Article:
Nadezhda Mihailova, Andrei Plesu, and Theodoros Pangalos ended two days of talks on the Greek island of Santorini on 11 April having agreed they must cooperate to ensure peace in the Balkans, an RFE/RL correspondent reported. Talks centered on the conflict in Kosovo. Mihailova said the concern is that "the countries in the region not be isolated by the conflict." The three ministers also discussed setting up a Balkan rapid deployment force. The Santorini meeting was the fourth tripartite meeting of the countries. PB


by Liz Fuller

In a lengthy interview with "Izvestiya" on 8 April and in his inauguration address the following day, Armenian President Robert Kocharyan outlined his domestic and economic policy priorities. He also stressed his preferences for resolving the Karabakh conflict and for developing relations with Russia and the CIS.

Speaking at his inauguration ceremony, Kocharyan described the next five years as a period of "consolidating the foundations of our state," resolving social problems, and creating conditions for the population to exercise fully its constitutional rights and freedoms. Those tasks, he stressed, will require "internal unity and consent and constructive political dialogue." Kocharyan said sweeping constitutional amendments are "imperative" in order to provide for a more balanced interaction between the president on the one hand, and the government and National Assembly on the other. And the basic law must also be changed to redefine the responsibilities of the Constitutional Court, he said.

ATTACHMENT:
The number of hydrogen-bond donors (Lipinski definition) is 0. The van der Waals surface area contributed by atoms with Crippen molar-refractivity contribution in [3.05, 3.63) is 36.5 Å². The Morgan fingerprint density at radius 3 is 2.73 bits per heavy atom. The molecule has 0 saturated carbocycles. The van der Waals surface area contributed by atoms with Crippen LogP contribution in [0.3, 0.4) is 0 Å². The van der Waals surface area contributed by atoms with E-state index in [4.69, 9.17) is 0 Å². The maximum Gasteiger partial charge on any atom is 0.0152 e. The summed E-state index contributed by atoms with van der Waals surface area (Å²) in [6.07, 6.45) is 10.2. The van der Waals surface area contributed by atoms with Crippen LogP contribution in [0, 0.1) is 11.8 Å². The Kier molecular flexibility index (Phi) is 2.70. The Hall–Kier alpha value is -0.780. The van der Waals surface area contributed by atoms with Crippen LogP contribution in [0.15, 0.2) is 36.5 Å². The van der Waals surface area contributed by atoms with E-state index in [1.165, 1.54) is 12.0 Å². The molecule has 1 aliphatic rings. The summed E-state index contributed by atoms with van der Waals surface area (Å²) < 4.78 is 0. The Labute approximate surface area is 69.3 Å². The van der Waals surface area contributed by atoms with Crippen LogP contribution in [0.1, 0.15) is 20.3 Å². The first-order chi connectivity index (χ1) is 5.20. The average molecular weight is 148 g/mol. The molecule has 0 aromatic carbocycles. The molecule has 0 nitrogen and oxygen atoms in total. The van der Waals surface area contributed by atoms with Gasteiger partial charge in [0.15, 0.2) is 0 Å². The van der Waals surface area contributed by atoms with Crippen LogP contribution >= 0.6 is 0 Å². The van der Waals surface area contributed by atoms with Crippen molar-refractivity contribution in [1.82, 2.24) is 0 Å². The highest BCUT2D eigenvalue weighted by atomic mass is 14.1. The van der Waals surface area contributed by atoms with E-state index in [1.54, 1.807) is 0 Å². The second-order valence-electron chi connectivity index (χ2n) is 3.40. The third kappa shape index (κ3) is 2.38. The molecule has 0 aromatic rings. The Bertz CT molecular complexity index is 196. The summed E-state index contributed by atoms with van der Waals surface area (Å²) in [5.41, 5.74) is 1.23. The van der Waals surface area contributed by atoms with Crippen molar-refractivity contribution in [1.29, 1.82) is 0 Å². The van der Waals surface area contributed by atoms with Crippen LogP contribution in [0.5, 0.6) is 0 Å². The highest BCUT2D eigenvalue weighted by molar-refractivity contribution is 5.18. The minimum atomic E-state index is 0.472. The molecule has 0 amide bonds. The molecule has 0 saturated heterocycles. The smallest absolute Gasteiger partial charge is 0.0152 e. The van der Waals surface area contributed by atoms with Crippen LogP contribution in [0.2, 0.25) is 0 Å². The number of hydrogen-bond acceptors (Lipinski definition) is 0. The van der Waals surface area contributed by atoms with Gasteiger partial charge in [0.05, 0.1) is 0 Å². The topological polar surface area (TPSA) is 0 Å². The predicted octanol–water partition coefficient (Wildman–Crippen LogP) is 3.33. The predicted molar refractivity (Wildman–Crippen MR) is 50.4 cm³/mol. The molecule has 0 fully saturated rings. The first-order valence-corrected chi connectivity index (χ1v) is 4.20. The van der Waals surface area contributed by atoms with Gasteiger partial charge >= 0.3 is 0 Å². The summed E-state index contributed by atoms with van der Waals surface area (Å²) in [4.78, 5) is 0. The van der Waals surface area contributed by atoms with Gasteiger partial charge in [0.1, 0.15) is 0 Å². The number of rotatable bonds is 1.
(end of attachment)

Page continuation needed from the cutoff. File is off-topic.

Taking a swipe at the previous leadership, Kocharyan argued that "everyone, from the president to ordinary citizens, should be equal before the law." He went on to say that all reforms, whether political or economic, should be geared to existing conditions and their possible social impact taken into consideration. In this context, he observed that it is now clear that the state should not have given up its regulatory role in the sphere of economic relations, especially since market institutions to replace the state have not been established. The resulting vacuum, Kocharyan continued, has above all damaged the agricultural sector, which badly needs state support.